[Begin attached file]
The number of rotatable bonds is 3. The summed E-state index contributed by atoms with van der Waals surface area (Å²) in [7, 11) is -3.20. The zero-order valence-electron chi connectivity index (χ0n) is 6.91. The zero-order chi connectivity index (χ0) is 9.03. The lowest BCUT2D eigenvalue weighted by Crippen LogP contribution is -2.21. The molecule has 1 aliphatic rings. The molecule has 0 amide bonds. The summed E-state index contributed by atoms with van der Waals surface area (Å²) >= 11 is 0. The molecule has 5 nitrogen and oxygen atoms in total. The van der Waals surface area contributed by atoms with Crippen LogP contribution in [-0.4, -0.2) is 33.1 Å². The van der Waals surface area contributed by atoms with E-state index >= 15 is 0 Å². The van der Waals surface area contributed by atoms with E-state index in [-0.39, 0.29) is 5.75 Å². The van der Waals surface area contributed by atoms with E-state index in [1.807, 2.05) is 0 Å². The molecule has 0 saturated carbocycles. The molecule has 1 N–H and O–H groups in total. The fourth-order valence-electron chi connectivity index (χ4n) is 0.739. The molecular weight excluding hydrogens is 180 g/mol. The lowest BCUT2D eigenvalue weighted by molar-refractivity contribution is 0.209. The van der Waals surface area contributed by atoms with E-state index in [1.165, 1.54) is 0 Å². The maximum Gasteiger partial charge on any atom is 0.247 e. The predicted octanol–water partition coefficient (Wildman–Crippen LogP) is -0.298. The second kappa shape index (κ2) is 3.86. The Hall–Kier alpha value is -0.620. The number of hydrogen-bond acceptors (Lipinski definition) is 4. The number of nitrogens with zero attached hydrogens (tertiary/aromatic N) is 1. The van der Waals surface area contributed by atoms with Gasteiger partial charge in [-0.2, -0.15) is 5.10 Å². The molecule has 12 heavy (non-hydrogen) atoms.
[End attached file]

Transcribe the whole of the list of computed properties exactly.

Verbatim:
The number of rotatable bonds is 3. The summed E-state index contributed by atoms with van der Waals surface area (Å²) in [7, 11) is -3.20. The zero-order valence-electron chi connectivity index (χ0n) is 6.91. The zero-order chi connectivity index (χ0) is 9.03. The lowest BCUT2D eigenvalue weighted by Crippen LogP contribution is -2.21. The molecule has 1 aliphatic rings. The molecule has 0 amide bonds. The summed E-state index contributed by atoms with van der Waals surface area (Å²) >= 11 is 0. The molecule has 5 nitrogen and oxygen atoms in total. The van der Waals surface area contributed by atoms with Crippen LogP contribution in [-0.4, -0.2) is 33.1 Å². The van der Waals surface area contributed by atoms with E-state index >= 15 is 0 Å². The van der Waals surface area contributed by atoms with E-state index in [-0.39, 0.29) is 5.75 Å². The van der Waals surface area contributed by atoms with E-state index in [1.807, 2.05) is 0 Å². The molecule has 0 saturated carbocycles. The molecule has 1 N–H and O–H groups in total. The fourth-order valence-electron chi connectivity index (χ4n) is 0.739. The molecular weight excluding hydrogens is 180 g/mol. The lowest BCUT2D eigenvalue weighted by molar-refractivity contribution is 0.209. The van der Waals surface area contributed by atoms with E-state index in [1.165, 1.54) is 0 Å². The maximum Gasteiger partial charge on any atom is 0.247 e. The predicted octanol–water partition coefficient (Wildman–Crippen LogP) is -0.298. The second kappa shape index (κ2) is 3.86. The Hall–Kier alpha value is -0.620. The number of hydrogen-bond acceptors (Lipinski definition) is 4. The number of nitrogens with zero attached hydrogens (tertiary/aromatic N) is 1. The van der Waals surface area contributed by atoms with Gasteiger partial charge in [-0.2, -0.15) is 5.10 Å². The molecule has 12 heavy (non-hydrogen) atoms.